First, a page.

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Blog Forums Eating Disorders Suggestions?

Viewing 6 posts - 16 through 21 (of 21 total)
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    BauerPower, I’m sorry you’re in a bad place now. It will pass I promise. I’ve been all over the place too and it would seem like some days I’d be okay and happy and then there’d be a bad few days. Now there are more good days than bad. What has helped me is never ever weighing myself, putting small clothes away, wearing comfy clothes like long dresses, buying a bigger pair of jean (they were baggy when I bought then almost a month ago and they still are so maybe my weight has stabalized who knows).

    What is making you feel out of control with food? For me, I’d be hungry and then feel a bit like a crazy person when I would eat because it would feel like so much compared to how I used to eat and so “bad” compared to how I used to eat. Then I realized that that was my thinking and I could feel more in control if I just went with it and looked at it as a healing phase and exactly what I was supposed to do. Some days I’m so hungry that I have to eat standing up but I do feel best when I put stuff on a plate and eat sitting down. Say nice things to yourself when you are eating and make sure you eat food whenever you are hungry. The crazy out of control hunger will pass too as long as you are feeding yourself and listening to your body.

    Is there a fun show you can start watching? Or a book? I know for me I can loose myself in a book and that’s a nice escape.


    I don’t weigh myself usually but a scale was around the other day… UGH. I think what bothers me most is I eat when not hungry, this really effs with my head. But I can’t get the thought of food out of my head! People say to honor this hunger. I think it is just habit eating in the middle of the night. I give myself more leeway at night with the types of foods I ‘let’ myself have but the past few days I have been pushing myself to stop limiting the types of food and I have been successful! I just want to be a normal flippin eater. I’m whining, so I should probably shut up and quit reviving this post haha. Thanks again for your support. I should find a book I like… the current book I am reading is on Student Retention theories for my thesis and I usually fall asleep reading it.

    Your support is great and I appreciate it!



    Here’s a link on YourEatopia talking about Night Eating Syndrome. I only skimmed it, but it may be of some value to you.

    Also, one on Why Bingeing is not Bingeing when recovering:

    And the full site archives of a few dozen posts. All well recommended:


    Thanks! I have read these posts before, but I suffer from the it doesn’t apply to me because I look normal now and not like Skeletor!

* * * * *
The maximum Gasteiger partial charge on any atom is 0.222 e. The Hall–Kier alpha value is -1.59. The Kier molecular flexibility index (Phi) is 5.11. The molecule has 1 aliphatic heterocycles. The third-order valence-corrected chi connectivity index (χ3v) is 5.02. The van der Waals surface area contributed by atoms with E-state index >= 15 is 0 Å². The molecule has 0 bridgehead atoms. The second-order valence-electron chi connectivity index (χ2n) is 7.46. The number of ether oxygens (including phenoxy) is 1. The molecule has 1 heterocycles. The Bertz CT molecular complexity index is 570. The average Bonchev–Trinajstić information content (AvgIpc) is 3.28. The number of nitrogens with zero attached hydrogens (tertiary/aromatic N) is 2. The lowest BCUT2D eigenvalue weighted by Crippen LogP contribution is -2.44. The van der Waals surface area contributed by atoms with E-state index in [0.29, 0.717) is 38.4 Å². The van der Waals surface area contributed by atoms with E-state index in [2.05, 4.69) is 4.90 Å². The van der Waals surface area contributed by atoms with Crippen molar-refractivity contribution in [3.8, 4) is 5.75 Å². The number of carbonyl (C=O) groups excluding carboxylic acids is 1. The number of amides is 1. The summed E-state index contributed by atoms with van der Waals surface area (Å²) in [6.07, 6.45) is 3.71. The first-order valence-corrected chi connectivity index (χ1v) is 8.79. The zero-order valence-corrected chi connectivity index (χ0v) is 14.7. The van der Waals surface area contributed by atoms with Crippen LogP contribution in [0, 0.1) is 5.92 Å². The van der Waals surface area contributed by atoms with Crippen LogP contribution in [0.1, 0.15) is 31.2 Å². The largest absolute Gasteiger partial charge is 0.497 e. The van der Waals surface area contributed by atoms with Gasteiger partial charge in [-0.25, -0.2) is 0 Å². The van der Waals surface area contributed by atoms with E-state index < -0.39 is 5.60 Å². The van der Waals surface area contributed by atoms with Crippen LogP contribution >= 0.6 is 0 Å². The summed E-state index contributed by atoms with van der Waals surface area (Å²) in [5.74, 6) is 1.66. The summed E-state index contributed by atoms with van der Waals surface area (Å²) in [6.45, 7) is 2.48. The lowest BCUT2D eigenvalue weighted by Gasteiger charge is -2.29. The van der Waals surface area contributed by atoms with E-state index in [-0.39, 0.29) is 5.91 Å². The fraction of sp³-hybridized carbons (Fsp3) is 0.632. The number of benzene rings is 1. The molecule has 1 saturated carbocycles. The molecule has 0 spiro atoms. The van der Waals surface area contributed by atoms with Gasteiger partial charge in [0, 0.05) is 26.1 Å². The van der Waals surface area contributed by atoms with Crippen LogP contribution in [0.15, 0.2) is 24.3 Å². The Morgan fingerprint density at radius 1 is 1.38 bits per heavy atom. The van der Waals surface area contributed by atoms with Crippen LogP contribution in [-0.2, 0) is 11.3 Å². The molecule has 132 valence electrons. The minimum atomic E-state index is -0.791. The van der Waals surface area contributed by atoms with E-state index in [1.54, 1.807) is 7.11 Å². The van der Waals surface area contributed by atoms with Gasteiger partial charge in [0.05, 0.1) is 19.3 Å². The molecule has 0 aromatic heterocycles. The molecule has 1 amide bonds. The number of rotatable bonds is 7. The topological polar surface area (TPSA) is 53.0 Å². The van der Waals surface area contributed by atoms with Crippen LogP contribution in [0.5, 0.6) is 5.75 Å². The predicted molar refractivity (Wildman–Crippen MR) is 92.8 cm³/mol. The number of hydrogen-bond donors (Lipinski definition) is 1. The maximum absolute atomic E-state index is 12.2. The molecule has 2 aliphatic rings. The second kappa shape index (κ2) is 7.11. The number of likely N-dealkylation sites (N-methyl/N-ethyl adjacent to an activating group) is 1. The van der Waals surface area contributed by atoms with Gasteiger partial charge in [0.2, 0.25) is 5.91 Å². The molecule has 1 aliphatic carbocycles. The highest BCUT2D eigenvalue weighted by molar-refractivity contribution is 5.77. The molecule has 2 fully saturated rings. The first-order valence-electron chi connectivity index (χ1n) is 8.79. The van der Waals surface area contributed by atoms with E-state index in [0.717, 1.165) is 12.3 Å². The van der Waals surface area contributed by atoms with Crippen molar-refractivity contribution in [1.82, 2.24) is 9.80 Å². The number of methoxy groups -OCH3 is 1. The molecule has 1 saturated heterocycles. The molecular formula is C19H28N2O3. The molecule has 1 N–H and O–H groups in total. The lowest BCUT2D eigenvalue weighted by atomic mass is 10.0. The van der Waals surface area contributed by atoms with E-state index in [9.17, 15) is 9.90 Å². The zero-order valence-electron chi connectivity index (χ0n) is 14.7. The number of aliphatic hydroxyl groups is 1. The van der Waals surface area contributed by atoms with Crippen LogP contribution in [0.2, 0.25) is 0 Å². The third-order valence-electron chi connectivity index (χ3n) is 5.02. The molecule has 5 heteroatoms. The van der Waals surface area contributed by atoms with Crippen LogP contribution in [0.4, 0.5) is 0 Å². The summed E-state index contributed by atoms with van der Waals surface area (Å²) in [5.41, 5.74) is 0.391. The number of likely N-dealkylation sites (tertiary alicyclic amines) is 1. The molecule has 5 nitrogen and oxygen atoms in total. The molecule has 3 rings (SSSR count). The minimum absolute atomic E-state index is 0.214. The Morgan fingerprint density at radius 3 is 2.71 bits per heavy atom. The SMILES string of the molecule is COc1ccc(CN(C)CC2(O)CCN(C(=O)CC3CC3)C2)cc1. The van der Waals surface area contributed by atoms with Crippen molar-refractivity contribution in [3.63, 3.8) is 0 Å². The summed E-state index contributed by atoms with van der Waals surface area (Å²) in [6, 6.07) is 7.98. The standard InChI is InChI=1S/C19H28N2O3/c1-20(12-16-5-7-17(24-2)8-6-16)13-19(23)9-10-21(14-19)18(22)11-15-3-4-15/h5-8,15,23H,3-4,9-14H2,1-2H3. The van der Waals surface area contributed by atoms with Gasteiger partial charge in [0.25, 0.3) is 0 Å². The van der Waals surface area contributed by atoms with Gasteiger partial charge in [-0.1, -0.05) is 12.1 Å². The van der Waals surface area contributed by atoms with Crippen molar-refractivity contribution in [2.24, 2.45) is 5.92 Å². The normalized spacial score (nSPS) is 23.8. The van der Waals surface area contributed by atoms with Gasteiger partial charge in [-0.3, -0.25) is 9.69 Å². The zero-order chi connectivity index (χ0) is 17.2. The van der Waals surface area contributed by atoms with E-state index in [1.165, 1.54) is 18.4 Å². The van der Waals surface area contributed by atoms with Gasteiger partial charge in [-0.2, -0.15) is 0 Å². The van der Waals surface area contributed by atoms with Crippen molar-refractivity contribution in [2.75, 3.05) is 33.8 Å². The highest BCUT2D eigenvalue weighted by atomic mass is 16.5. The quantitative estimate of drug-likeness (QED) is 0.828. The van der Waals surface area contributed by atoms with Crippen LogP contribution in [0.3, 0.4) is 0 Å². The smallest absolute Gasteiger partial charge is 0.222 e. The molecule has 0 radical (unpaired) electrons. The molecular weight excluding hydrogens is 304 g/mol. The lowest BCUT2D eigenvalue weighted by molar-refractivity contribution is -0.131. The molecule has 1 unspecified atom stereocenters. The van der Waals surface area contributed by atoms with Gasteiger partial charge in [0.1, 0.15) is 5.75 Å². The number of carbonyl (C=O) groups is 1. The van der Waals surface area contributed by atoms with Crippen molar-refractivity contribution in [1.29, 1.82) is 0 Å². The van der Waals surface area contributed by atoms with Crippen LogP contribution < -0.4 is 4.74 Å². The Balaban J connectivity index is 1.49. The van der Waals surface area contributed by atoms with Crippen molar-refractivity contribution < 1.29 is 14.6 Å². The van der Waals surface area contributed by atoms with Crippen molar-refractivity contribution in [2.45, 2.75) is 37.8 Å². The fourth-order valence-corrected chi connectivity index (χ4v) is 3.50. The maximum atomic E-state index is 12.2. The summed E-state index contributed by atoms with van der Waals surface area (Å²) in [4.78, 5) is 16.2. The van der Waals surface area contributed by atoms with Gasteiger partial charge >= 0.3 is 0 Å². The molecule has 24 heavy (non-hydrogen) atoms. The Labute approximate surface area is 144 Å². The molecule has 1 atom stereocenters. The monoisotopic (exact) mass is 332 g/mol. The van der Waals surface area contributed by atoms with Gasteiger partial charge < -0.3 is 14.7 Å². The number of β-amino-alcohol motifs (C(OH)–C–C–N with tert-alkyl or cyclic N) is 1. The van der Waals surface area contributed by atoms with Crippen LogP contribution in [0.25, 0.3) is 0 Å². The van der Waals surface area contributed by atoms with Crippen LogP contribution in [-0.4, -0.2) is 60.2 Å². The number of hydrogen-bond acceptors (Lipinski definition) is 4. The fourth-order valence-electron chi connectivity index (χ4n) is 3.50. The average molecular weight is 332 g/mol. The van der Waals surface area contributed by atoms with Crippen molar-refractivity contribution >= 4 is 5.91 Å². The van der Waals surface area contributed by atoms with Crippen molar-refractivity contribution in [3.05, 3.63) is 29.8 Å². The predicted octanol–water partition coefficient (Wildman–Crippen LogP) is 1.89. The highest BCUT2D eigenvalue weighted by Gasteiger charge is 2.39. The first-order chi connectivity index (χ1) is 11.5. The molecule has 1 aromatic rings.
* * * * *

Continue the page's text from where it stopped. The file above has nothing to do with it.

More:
I will re read though. Thanks again



    Reading your post inspired me to register so that I could reply. I developed anorexia when I was 11, and I continued to have some variation of rather extreme disordered eating for 20 years! I also developed severe OCD. I spent years as a walking skeleton searching for more pure and perfect diets and with unrelenting obsessions. I was anxious, depressed, angry, fatigued, moody, and completely exhausted…and yet I couldn’t stop the obsessions that fueled the negative cycle.

    I certainly don’t have your answers. But I do have some insights into my own experiences and what has helped me to heal. First off, for me I know that the temptation was to declare myself recovered from disordered eating prematurely. Even though my weight stabilized many times throughout the years, the obsessions continued and eventually plunged me back into restrictive eating patterns. So it was important for me to recognize the connection between the disordered eating and the obsessions. For me I came to understand that I wasn’t recovered from disordered eating as long as the obsessions had control. And for me, continuing to eat more was a part of the puzzle in sorting out the obsessions. As I continued to eat more the obsessions subsided.

    I’d also caution against thinking that that information Rob referenced doesn’t apply to you. As I’ve already said, my own experience was that I often decided that I was 100% recovered from disordered eating too soon. If you’re obsessing about food and exercise and worrying about weight gain, etc. then I suspect the information Rob referenced does apply.

    My advice as far as the eating goes is to just eat. Finally give yourself permission to eat and not stress about it, even, and especially during the day. As someone who stressed chronically for 20+ years over food and my body I know that isn’t the easiest thing to do. But it was essential for me. You say that you want to be a “normal flippin’ eater”…so just do it. It seems impossible while you just stress about it, but it’s so much easier when you start doing it. Eat the foods you want during the day, not just at night. What is it that you really want? Do you want to be happy, free, and at peace or do you want to control your body? I would suggest that if you want to be happy, free, and at peace that the best way to do that is just start acting like it – “fake it until you make it.” Just let yourself off the hook. Schedule meals every hour if you have to. Eat what you want to eat. Eat what sounds appealing. My experience is that the more I would restrict the more I would obsess, and the more I would obsess, the more I would restrict. So just eat. Eat at night if you are hungry. Eat first thing in the morning. Eat all day as long as you have *any* appetite, and don’t get hung up on the idea that you’re eating when not hungry. Even after a year of recovering you can still have a very distorted sense of hunger. I believe that people with restricting eating patterns often program themselves to expect these restrict-binge cycles, and so it is important to reprogram with a steady stream of food. This will relieve the anxiety. Eat. Eat. Eat. It’s so important. It is the most important thing in recovering from a restrictive eating disorder. Get rid of the rules about what is allowed during the day. If you get rid of those rules you might find that you are able to sleep better because you won’t have to wake up to eat what you really want/need during the night because it won’t be the only time you allow yourself to eat those things.